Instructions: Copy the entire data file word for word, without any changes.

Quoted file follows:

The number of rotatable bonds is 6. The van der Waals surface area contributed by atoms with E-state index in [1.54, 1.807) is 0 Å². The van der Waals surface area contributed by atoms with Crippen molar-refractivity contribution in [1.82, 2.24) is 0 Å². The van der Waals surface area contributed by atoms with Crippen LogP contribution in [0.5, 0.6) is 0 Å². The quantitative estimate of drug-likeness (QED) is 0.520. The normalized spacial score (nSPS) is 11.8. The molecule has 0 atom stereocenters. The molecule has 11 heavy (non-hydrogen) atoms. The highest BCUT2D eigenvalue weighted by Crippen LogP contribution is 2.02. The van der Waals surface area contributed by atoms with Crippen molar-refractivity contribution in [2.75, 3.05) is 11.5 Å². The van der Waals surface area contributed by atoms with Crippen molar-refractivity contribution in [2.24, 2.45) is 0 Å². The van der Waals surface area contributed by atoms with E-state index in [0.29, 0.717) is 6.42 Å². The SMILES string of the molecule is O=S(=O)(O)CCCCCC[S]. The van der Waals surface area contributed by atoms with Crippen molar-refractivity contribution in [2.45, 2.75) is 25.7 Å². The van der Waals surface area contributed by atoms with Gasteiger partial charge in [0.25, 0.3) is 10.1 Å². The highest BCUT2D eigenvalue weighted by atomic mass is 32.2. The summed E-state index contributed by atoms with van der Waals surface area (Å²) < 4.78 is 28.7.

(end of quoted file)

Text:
The number of rotatable bonds is 6. The van der Waals surface area contributed by atoms with E-state index in [1.54, 1.807) is 0 Å². The van der Waals surface area contributed by atoms with Crippen molar-refractivity contribution in [1.82, 2.24) is 0 Å². The van der Waals surface area contributed by atoms with Crippen LogP contribution in [0.5, 0.6) is 0 Å². The quantitative estimate of drug-likeness (QED) is 0.520. The normalized spacial score (nSPS) is 11.8. The molecule has 0 atom stereocenters. The molecule has 11 heavy (non-hydrogen) atoms. The highest BCUT2D eigenvalue weighted by Crippen LogP contribution is 2.02. The van der Waals surface area contributed by atoms with Crippen molar-refractivity contribution in [2.75, 3.05) is 11.5 Å². The van der Waals surface area contributed by atoms with Crippen molar-refractivity contribution in [2.24, 2.45) is 0 Å². The van der Waals surface area contributed by atoms with E-state index in [0.29, 0.717) is 6.42 Å². The SMILES string of the molecule is O=S(=O)(O)CCCCCC[S]. The van der Waals surface area contributed by atoms with Crippen molar-refractivity contribution in [2.45, 2.75) is 25.7 Å². The van der Waals surface area contributed by atoms with Gasteiger partial charge in [0.25, 0.3) is 10.1 Å². The highest BCUT2D eigenvalue weighted by atomic mass is 32.2. The summed E-state index contributed by atoms with van der Waals surface area (Å²) < 4.78 is 28.7.